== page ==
Video

Video After Decades of Pressure, Luxembourg Drops Bank Secrecy Rules

European Union finance ministers have reached a breakthrough agreement that will make it more difficult for tax cheats to hide their money. The new legislation, which had been blocked for years by countries with a reputation as tax havens, was approved last week after Luxembourg and Austria agreed to lift their vetoes. But as Mil Arcega reports, it doesn’t mean tax cheats have run out of places to keep their money hidden.
Video

Video Kobani Refugees Welcome, Turkey Criticizes, US Airdrop

Residents of Kobani in northern Syria have welcomed the airdrop of weapons, ammunition and medicine to Kurdish militia who are resisting the seizure of their city by Islamic State militants. The Turkish government, however, has criticized the operation. VOA’s Scott Bobb reports from southeastern Turkey, across the border from Kobani.
Video

Video China Political Meeting Seeks to Improve Rule of Law

China’s communist leaders will host a top level political meeting this week, called the Fourth Plenum, and for the first time in the party’s history, rule of law will be a key item on the agenda. Analysts and Chinese media reports say the meetings could see the approval of long-awaited measures aimed at giving courts more independence and include steps to enhance an already aggressive and high-reaching anti-corruption drive. VOA’s Bill Ide has more from Beijing.
Video

Video US ‘Death Cafes’ Put Focus on the Finale

In contemporary America, death usually is a topic to be avoided. But the growing “death café” movement encourages people to discuss their fears and desires about their final moments. VOA’s Jerome Socolovsky reports.
Video

Video Ebola Orphanage Opens in Sierra Leone

Sierra Leone's first Ebola orphanage has opened in the Kailahun district. Hundreds of children orphaned since the beginning of the Ebola outbreak face stigma and rejection with nobody to care for them. Adam Bailes reports for VOA about a new interim care center that's aimed at helping the growing number of children affected by Ebola.
Video

Video Young Nairobi Tech Innovator on 'Track' in Security Business

A 24-year-old technology innovator in Nairobi has invented a tracking device that monitors and secures cars. He has also come up with what he claims is the most robust audio-visual surveillance system yet. As Lenny Ruvaga reports from the Kenyan capital, his innovations are offering alternative security solutions.
Video

Video Latinas Converting to Islam for Identity, Structure

Latinos are one of the fastest growing groups in the Muslim religion. According to the Pew Research Center, about 6 percent of American Muslims are Latino. And a little more than half of new converts are female. VOA’s Carolyn Presutti travelled to Miami, Florida -- where two out of every three residents is Hispanic -- to learn more.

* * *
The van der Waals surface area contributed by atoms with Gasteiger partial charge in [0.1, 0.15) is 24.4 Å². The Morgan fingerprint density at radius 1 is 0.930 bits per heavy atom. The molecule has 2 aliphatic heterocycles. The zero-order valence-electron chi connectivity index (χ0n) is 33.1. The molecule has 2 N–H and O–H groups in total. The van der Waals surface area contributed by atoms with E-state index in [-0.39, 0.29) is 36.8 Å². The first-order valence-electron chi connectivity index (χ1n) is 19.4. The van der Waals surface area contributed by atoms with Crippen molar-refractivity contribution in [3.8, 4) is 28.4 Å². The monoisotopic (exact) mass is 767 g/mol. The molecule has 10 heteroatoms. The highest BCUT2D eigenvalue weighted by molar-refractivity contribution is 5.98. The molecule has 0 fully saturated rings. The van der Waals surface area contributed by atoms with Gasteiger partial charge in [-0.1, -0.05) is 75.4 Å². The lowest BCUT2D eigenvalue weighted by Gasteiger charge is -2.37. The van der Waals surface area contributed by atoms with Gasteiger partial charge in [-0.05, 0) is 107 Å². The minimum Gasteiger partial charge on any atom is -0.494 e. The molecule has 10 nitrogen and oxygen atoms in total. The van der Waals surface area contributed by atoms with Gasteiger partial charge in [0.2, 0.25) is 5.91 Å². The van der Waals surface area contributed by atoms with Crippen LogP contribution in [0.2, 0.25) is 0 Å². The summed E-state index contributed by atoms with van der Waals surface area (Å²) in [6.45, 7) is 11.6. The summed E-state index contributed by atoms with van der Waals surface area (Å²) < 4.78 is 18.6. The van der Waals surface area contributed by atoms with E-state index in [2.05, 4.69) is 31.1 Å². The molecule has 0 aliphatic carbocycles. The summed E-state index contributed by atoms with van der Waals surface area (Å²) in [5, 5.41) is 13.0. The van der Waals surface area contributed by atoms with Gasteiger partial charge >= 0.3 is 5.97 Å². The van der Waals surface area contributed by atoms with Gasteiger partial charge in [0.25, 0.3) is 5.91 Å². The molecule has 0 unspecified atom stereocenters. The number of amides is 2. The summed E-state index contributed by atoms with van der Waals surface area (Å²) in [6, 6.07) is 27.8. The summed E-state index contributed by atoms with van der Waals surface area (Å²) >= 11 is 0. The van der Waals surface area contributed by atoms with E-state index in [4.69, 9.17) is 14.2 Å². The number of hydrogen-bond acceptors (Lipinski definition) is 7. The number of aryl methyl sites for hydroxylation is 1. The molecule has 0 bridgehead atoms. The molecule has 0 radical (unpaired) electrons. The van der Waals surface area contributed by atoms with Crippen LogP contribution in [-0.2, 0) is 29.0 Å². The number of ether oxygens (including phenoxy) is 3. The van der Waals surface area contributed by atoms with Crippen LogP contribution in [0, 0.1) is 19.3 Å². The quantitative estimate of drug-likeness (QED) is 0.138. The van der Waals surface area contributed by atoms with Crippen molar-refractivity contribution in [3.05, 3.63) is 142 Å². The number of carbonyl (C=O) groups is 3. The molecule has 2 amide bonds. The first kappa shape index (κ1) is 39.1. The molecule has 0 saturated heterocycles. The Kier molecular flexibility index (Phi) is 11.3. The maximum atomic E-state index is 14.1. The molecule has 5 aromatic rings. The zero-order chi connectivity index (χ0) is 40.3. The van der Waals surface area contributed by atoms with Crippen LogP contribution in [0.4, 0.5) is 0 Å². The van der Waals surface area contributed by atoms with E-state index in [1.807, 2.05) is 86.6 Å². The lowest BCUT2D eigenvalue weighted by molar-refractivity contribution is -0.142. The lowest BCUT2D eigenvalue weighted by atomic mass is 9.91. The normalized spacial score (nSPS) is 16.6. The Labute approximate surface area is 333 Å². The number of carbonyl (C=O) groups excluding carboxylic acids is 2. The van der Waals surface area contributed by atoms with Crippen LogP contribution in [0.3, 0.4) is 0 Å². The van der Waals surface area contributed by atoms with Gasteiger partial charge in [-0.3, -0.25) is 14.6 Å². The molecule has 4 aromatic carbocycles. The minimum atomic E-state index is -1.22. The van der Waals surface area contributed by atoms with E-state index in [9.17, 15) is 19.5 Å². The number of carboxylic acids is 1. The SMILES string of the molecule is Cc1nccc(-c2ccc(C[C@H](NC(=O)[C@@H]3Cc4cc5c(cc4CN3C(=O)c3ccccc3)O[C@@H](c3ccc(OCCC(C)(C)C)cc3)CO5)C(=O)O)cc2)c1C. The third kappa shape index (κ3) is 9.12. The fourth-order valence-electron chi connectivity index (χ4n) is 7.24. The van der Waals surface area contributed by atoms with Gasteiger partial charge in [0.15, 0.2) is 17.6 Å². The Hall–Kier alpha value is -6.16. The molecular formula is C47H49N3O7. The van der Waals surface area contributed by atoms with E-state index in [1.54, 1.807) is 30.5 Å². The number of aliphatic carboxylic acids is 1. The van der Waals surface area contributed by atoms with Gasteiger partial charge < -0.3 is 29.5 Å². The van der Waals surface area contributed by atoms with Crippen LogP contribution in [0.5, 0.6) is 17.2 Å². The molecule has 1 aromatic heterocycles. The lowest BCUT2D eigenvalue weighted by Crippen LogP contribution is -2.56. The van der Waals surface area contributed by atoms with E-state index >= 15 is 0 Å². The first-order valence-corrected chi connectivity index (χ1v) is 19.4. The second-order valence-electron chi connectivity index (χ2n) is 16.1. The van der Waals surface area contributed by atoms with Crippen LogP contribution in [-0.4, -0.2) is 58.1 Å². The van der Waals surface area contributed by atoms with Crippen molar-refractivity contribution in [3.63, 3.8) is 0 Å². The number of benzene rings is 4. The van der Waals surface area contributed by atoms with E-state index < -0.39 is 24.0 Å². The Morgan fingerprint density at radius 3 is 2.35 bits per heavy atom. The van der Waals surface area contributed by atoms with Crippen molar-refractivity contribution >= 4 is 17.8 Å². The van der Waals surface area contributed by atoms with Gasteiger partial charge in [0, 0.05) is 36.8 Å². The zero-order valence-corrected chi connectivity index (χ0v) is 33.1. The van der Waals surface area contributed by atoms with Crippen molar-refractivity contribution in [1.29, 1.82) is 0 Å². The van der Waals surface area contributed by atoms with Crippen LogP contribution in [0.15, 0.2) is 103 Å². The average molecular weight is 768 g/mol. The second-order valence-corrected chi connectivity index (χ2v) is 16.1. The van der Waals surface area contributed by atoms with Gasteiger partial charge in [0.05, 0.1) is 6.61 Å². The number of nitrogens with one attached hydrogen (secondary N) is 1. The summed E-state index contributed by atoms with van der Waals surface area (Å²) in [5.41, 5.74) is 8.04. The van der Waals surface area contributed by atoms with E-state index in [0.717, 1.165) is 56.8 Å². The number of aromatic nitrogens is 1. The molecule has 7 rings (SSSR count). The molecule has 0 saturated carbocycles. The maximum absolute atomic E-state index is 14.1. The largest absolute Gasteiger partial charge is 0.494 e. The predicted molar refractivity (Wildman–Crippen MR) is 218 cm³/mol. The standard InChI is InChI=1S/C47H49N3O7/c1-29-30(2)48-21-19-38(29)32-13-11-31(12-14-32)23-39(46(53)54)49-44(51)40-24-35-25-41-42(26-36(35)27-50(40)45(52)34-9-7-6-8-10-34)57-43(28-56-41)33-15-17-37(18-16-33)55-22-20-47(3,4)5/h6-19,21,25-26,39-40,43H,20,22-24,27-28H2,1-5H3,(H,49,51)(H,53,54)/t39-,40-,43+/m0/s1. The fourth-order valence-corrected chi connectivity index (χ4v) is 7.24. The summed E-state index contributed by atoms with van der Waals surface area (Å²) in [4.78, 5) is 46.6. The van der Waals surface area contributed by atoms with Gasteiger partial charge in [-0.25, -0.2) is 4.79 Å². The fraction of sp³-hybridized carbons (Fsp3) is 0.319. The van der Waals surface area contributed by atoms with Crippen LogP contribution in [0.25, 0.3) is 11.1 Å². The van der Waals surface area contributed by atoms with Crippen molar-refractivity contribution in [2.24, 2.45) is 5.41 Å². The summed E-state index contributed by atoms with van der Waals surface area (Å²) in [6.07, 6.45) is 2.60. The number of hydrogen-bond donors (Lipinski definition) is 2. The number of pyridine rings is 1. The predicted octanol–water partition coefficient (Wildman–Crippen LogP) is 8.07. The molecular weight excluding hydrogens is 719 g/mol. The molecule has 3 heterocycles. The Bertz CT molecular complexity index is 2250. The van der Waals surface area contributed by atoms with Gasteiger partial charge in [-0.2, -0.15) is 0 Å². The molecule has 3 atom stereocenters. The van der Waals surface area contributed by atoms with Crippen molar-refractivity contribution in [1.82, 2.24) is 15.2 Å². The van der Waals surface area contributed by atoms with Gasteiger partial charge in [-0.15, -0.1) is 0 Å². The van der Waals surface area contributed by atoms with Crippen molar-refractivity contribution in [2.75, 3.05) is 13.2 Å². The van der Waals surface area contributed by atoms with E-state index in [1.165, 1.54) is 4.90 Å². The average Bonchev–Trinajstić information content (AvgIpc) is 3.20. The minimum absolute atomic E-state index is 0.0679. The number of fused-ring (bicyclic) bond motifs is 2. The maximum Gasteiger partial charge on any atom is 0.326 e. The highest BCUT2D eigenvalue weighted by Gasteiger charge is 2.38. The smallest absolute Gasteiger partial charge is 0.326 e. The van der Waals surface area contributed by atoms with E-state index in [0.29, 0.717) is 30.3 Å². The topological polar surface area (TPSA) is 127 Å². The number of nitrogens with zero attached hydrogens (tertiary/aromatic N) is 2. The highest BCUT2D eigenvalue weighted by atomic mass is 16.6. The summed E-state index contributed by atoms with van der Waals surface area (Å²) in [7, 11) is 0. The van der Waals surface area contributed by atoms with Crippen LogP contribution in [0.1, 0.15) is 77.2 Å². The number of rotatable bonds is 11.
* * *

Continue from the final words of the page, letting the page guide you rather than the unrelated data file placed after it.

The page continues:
Video

Video Exclusive: American Joins Kurds' Anti-IS Fight

The United States and other Western nations have expressed alarm about their citizens joining Islamic State forces in Syria and Iraq. In a rare counterpoint to the phenomenon, an American has taken up arms with the militants' Syrian Kurdish opponents. Elizabeth Arrott has more in this exclusive profile by VOA Kurdish reporter Zana Omer in Ras al Ayn, Syria.
Video

Video South Korea Confronts Violence Within Military Ranks

Every able-bodied South Korean male between 18 and 35 must serve for 21 to 36 months in the country’s armed forces, depending upon the specific branch. For many, service is a rite of passage to manhood. But there are growing concerns that bullying and violence come along with the tradition. Reporter Jason Strother has more from Seoul.
Video

Video North Carolina Emerges as Key Election Battleground

U.S. congressional midterm elections will be held on November 4th and most political analysts give Republicans an excellent chance to win a majority in the U.S. Senate, which Democrats now control. So what are the issues driving voters in this congressional election year? VOA National Correspondent Jim Malone traveled to North Carolina, one of the most politically competitive states in the country, to find out.
Video

Video Comanche People Maintain Pride in Their Heritage

The Comanche (Indian nation) once were called the “Lords of the Plains,” with an empire that included half the land area of current day Texas, large parts of Oklahoma, New Mexico, Kansas and Colorado.The fierceness and battle prowess of these warriors on horseback delayed the settlement of most of West Texas for four decades. VOA’s Greg Flakus reports from Lawton, Oklahoma, that while their warrior days are over, the 15,000 members of the Comanche Nation remain a proud people.
Video

Video Turkey Campus Attacks Raise Islamic Radicalization Fears

Concerns are growing in Turkey of Islamic radicalization at some universities, after clashes between supporters of the jihadist group Islamic State (IS) or ISIS, and those opposed to the extremists. Pro-jihadist literature is on sale openly on the streets of Istanbul. Critics accuse the government of turning a blind eye to radicalism at home, while Kurds accuse the president of supporting IS - a charge strongly denied. Henry Ridgwell reports from London.

All About America

AppleAndroid